Monday, February 15, 2010

Sugar Mountain



Oh, to live on Sugar Mountain
With the barkers and the colored balloons,
You can't be twenty on Sugar Mountain
Though you're thinking that
You're leaving there too soon...


[The following is excerpted from The Fire and the Rose, a novel I wrote my senior year of college. At this point in the story, the narrator, Jack Singer, has hitchhiked from Wilson College in Connecticut to Duke University to visit his high-school sweetheart -- only to discover that she has a new boyfriend. While at Duke, Jack meets up with his best friend Jesse Wolf, and together they embark on an odyssey across the state of North Carolina as they hitch their way to Nashville, Tennessee.]

A dirty-white Buick Cutlass swooped across two lanes and skidded to a stop in in front of us. Jesse and I looked in amazement as the two old winos inside gestured frantically for us to get in. We squeezed into the back and the driver vaulted us into traffic. The passenger turned around and squinted at us. He looked exactly like Otis the Drunk from Mayberry.

"Where ya headed?"

"Davidson."

"Yep."

The driver now turned around. He looked like a parole violater.

"Either ya'll gotta license?"

Jesse said nothing.

"I have one," I volunteered.

"Lessee it."

I handed him my license. He scrutinized it for a second and then gave it back.

"OK, you get to drive."

He swung the car into a rest area, and the two of them got out to piss.

"I think it's safer for me to drive than him," I said, climbing over the seat.

"I guess so," Jesse shrugged.

They got in, and we took off. The car had a hair-trigger gas pedal. Not really a pedal, just a worn-down nub where the pedal used to be. The slightest touch and it would do eighty. I tried to keep it down to around fifty, but the two drunken fools kept urging me to go faster. The three of us were jammed in the front. Jesse was half-dozing in the back. The parole-violater was shouting instructions.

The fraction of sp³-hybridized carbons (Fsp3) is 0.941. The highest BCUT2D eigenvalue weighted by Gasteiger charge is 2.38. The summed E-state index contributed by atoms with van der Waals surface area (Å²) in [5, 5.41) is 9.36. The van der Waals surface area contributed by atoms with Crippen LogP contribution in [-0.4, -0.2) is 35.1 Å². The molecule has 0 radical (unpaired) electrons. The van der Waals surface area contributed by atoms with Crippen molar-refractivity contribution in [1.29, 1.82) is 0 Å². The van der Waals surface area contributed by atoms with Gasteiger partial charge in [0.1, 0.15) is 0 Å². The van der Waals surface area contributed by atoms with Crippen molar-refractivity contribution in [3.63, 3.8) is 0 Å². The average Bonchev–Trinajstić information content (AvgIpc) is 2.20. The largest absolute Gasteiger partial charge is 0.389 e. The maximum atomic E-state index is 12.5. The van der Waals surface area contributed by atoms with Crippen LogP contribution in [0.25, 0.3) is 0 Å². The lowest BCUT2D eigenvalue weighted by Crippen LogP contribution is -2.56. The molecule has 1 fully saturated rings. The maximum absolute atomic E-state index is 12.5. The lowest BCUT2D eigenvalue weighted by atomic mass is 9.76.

"Pull up next to that truck, boy. I want to shoot him."

"I think I'll stay back here." I tried my best to hide my fear, as I would with a skittish horse or a wild dog.

"Well, all right then... jes' lemme git my gun here."

He reached under the seat and whipped out a bottle of Night Train. I was relieved -- for the moment.

"Did we tell you that we stole this car, boy? Yer driving a stolen car!"

He turned to Otis. "Where did we steal this car?"

"Virginia, what'd he say, Belzey, Bezley? Beazley, BEAZLEY, Virginia!"

"We stole this car in Bezley, Virginia."

"BEAZLEY!"

"Beazley... Bezley, who was that nurse, last night, we was talkin' to at the Duke hospital, who was she? We was at Duke last night..."

"Was it Bezley or Beazley, I think he said Beazley."

"That's where we stole this car, Beazley, Virginia!"

"Where was we last night, I'uz two-thirds drunk."

"Duke, we was at Duke, remember that nurse?"

"I remember, I'uz two-thirds drunk."

"Boy, did you know that yer drivin' a stolen car?"

"I think this is the exit for Davidson." I announced. "I'm just gonna pull off the road here..."

"No, boy, you wanna get off the Concord exit, that's seven miles." He turned to Otis again.

"Now where did we get this car? Belzey?"

"Beazley," Otis burped. He was beginning to mellow. He looked like a baby with gas. "Beazley, Virginia."

"Lemme write that down," said the parole-violater, pulling a pen off the sun visor. He opened the glove compartment and pulled out an envelope that had the official seal of the Governor of North Carolina engraved in the corner. Even Jesse was watching now. The parole-violater scrawled "Beazley, Virginia" on the envelope and stuffed it in his pocket. I pulled off the road and stopped the car.